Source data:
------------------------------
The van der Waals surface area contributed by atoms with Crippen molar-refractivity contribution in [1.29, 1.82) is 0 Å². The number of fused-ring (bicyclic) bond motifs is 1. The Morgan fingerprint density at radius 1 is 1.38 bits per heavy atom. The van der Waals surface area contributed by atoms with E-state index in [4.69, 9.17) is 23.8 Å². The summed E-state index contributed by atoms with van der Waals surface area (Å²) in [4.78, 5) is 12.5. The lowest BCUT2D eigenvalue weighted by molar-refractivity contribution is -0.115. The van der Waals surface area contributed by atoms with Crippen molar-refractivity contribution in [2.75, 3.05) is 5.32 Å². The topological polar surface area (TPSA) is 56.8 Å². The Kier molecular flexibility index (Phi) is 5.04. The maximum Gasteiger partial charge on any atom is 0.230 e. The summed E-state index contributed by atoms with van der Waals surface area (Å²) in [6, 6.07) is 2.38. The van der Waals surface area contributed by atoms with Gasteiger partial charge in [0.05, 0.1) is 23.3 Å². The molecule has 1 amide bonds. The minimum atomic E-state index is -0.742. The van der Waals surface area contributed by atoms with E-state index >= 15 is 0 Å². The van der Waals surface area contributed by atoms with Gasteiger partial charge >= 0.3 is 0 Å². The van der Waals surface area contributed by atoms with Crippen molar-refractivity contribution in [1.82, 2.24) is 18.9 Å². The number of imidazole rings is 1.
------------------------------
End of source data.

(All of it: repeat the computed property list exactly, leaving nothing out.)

The van der Waals surface area contributed by atoms with Crippen molar-refractivity contribution in [1.29, 1.82) is 0 Å². The number of fused-ring (bicyclic) bond motifs is 1. The Morgan fingerprint density at radius 1 is 1.38 bits per heavy atom. The van der Waals surface area contributed by atoms with E-state index in [4.69, 9.17) is 23.8 Å². The summed E-state index contributed by atoms with van der Waals surface area (Å²) in [4.78, 5) is 12.5. The lowest BCUT2D eigenvalue weighted by molar-refractivity contribution is -0.115. The van der Waals surface area contributed by atoms with Crippen molar-refractivity contribution in [2.75, 3.05) is 5.32 Å². The topological polar surface area (TPSA) is 56.8 Å². The Kier molecular flexibility index (Phi) is 5.04. The maximum Gasteiger partial charge on any atom is 0.230 e. The summed E-state index contributed by atoms with van der Waals surface area (Å²) in [6, 6.07) is 2.38. The van der Waals surface area contributed by atoms with Gasteiger partial charge in [0.05, 0.1) is 23.3 Å². The molecule has 1 amide bonds. The minimum atomic E-state index is -0.742. The van der Waals surface area contributed by atoms with E-state index >= 15 is 0 Å². The van der Waals surface area contributed by atoms with Gasteiger partial charge >= 0.3 is 0 Å². The van der Waals surface area contributed by atoms with Crippen molar-refractivity contribution in [1.82, 2.24) is 18.9 Å². The number of imidazole rings is 1.